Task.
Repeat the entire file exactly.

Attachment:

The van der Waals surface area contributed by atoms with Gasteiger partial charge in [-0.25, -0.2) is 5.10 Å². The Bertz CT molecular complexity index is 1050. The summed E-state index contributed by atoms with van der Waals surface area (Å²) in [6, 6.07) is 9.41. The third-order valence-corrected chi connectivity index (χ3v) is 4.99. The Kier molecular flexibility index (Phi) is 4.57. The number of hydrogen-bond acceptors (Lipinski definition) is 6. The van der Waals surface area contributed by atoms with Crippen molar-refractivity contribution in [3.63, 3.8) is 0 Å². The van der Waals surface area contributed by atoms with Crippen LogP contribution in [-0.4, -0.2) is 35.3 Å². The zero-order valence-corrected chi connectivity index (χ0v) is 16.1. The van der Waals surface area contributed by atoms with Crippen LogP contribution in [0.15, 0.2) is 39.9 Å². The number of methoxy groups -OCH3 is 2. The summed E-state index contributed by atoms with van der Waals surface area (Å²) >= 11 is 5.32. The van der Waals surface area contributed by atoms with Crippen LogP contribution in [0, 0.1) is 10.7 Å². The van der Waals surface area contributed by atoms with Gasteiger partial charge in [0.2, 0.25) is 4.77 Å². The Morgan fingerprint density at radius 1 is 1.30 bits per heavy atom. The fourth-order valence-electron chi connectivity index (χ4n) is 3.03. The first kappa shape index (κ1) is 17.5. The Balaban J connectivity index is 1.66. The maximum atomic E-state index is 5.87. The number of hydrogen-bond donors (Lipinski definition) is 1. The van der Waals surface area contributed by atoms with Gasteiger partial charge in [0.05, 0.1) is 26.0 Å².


The van der Waals surface area contributed by atoms with Gasteiger partial charge in [-0.25, -0.2) is 5.10 Å². The Bertz CT molecular complexity index is 1050. The summed E-state index contributed by atoms with van der Waals surface area (Å²) in [6, 6.07) is 9.41. The third-order valence-corrected chi connectivity index (χ3v) is 4.99. The Kier molecular flexibility index (Phi) is 4.57. The number of hydrogen-bond acceptors (Lipinski definition) is 6. The van der Waals surface area contributed by atoms with Crippen molar-refractivity contribution in [3.63, 3.8) is 0 Å². The van der Waals surface area contributed by atoms with Crippen LogP contribution in [-0.4, -0.2) is 35.3 Å². The zero-order valence-corrected chi connectivity index (χ0v) is 16.1. The van der Waals surface area contributed by atoms with Crippen LogP contribution in [0.15, 0.2) is 39.9 Å². The number of methoxy groups -OCH3 is 2. The summed E-state index contributed by atoms with van der Waals surface area (Å²) >= 11 is 5.32. The van der Waals surface area contributed by atoms with Crippen LogP contribution in [0, 0.1) is 10.7 Å². The van der Waals surface area contributed by atoms with Gasteiger partial charge in [0.2, 0.25) is 4.77 Å². The Morgan fingerprint density at radius 1 is 1.30 bits per heavy atom. The fourth-order valence-electron chi connectivity index (χ4n) is 3.03. The first kappa shape index (κ1) is 17.5. The Balaban J connectivity index is 1.66. The maximum atomic E-state index is 5.87. The number of hydrogen-bond donors (Lipinski definition) is 1. The van der Waals surface area contributed by atoms with Gasteiger partial charge in [0.05, 0.1) is 26.0 Å².